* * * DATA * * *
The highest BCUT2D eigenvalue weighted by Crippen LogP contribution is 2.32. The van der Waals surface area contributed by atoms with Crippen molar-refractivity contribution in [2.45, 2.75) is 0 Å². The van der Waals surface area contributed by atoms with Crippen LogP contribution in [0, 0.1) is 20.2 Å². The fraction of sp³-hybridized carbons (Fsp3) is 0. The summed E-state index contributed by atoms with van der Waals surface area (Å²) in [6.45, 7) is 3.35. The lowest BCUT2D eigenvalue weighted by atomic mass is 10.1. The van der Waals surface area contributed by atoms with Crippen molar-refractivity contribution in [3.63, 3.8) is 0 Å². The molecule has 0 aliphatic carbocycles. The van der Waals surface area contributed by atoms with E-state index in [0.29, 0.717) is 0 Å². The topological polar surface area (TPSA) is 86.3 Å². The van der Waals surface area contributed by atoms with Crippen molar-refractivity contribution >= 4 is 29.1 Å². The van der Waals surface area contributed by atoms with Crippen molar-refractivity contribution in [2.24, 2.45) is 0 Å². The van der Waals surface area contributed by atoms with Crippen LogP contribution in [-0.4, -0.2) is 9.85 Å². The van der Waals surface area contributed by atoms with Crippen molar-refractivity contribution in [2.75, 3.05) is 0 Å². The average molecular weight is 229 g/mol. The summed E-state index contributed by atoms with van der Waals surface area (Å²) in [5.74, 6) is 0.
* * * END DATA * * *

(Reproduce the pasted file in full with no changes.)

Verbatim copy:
The highest BCUT2D eigenvalue weighted by Crippen LogP contribution is 2.32. The van der Waals surface area contributed by atoms with Crippen molar-refractivity contribution in [2.45, 2.75) is 0 Å². The van der Waals surface area contributed by atoms with Crippen LogP contribution in [0, 0.1) is 20.2 Å². The fraction of sp³-hybridized carbons (Fsp3) is 0. The summed E-state index contributed by atoms with van der Waals surface area (Å²) in [6.45, 7) is 3.35. The lowest BCUT2D eigenvalue weighted by atomic mass is 10.1. The van der Waals surface area contributed by atoms with Crippen molar-refractivity contribution in [3.63, 3.8) is 0 Å². The molecule has 0 aliphatic carbocycles. The van der Waals surface area contributed by atoms with E-state index in [0.29, 0.717) is 0 Å². The topological polar surface area (TPSA) is 86.3 Å². The van der Waals surface area contributed by atoms with Crippen molar-refractivity contribution >= 4 is 29.1 Å². The van der Waals surface area contributed by atoms with Crippen molar-refractivity contribution in [2.24, 2.45) is 0 Å². The van der Waals surface area contributed by atoms with Crippen LogP contribution in [-0.4, -0.2) is 9.85 Å². The van der Waals surface area contributed by atoms with Crippen molar-refractivity contribution in [2.75, 3.05) is 0 Å². The average molecular weight is 229 g/mol. The summed E-state index contributed by atoms with van der Waals surface area (Å²) in [5.74, 6) is 0.